Although one of the mostly widely held myths about pain, the type of pain produced by tissue injury, inflammation or direct damage to the nervous system is never beneficial. Aside form being morally questionable, there appears to be little evidence to support this idea. In fact, studies demonstrate that animals in pain tend to be restless, changing position frequently and bite/chew/lick at painful sites whereas analgesed animals tend to rest quietly. Perhaps the most compelling reason to abandon this myth is the deleterious effects of pain itself that far outnumber any possible benefit, real or imagined. Although the nervous system is the main target of painful stimuli and provides the means by which the animal responds to that information, the body's response is not limited to the nervous system. Most, if not all, of the body's major systems; the cardiopulmonary, gastrointestinal, neuroendocrine, and immune systems are affected by unrelieved or improperly treated pain. Pain is a stressor, triggering autonomic reflexes governed by the sympathetic nervous system. This response sets the body's defenses in motion, creating the appropriate internal environment for tissue repair and healing. Unfortunately, the increased cortisol levels that can accompany pain can interfere with tissue healing and reduce the immune system's ability to work effectively.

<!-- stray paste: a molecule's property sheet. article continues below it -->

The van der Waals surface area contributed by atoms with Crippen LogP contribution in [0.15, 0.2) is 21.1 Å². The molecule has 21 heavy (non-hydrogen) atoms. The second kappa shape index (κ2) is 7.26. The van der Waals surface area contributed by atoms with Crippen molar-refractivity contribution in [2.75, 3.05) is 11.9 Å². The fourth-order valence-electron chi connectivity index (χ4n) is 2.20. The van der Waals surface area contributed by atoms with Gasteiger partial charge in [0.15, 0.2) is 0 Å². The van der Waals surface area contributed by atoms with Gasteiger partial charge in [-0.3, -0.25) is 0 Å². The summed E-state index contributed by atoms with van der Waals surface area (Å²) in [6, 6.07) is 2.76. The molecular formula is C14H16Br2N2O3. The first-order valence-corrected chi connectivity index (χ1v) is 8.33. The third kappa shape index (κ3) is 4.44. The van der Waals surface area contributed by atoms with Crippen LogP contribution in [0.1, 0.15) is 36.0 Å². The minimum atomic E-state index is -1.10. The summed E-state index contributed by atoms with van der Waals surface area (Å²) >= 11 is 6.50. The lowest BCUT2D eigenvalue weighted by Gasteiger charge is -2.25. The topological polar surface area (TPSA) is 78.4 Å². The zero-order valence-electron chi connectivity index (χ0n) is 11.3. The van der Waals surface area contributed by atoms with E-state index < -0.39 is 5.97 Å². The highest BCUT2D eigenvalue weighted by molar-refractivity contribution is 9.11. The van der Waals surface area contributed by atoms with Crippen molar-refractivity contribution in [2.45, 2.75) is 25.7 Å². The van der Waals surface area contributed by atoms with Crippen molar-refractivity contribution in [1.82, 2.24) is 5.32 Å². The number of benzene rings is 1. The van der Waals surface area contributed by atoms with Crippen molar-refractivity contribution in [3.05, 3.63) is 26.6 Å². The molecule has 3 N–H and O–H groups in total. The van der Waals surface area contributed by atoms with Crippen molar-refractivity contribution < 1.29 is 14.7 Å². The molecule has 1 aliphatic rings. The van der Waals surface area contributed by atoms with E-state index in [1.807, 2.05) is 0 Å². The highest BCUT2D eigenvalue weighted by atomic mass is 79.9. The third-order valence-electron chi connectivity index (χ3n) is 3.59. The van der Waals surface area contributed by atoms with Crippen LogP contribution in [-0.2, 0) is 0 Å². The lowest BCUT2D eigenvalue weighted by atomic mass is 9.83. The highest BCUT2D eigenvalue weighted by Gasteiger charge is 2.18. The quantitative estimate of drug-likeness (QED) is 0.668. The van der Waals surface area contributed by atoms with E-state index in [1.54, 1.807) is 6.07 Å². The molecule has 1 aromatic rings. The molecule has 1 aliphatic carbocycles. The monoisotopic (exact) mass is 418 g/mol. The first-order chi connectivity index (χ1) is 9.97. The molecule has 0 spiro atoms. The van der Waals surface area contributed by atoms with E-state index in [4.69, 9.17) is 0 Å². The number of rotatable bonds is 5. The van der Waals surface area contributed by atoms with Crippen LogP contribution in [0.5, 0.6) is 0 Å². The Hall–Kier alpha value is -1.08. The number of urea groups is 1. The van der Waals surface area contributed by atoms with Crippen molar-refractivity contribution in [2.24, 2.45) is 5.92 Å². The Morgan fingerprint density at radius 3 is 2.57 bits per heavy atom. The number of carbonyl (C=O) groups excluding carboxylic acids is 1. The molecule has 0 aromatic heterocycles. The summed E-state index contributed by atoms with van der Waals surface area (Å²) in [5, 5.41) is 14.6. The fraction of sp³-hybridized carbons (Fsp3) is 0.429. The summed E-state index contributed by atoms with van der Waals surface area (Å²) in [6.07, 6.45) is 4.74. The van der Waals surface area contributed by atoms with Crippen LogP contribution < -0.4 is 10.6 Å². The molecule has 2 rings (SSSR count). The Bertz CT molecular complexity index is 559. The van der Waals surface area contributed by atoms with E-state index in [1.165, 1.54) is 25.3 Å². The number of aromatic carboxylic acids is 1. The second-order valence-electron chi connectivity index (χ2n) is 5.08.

In addition, the classic "stress response" to pain, regardless of the underlying cause, ultimately results in a catabolic state or state of metabolic breakdown. Pain-induced distress that is prolonged suppresses the immune system and promotes inflammation, thereby predisposing patients to infection. Other adverse effects of the stress response include increased blood pressure (which affects organ perfusion and can lead to abnormal heart rhythm), fluid retention, decreased gut motility, and increased likelihood of sepsis.

Myth # 7. The clients won't pay for pain management.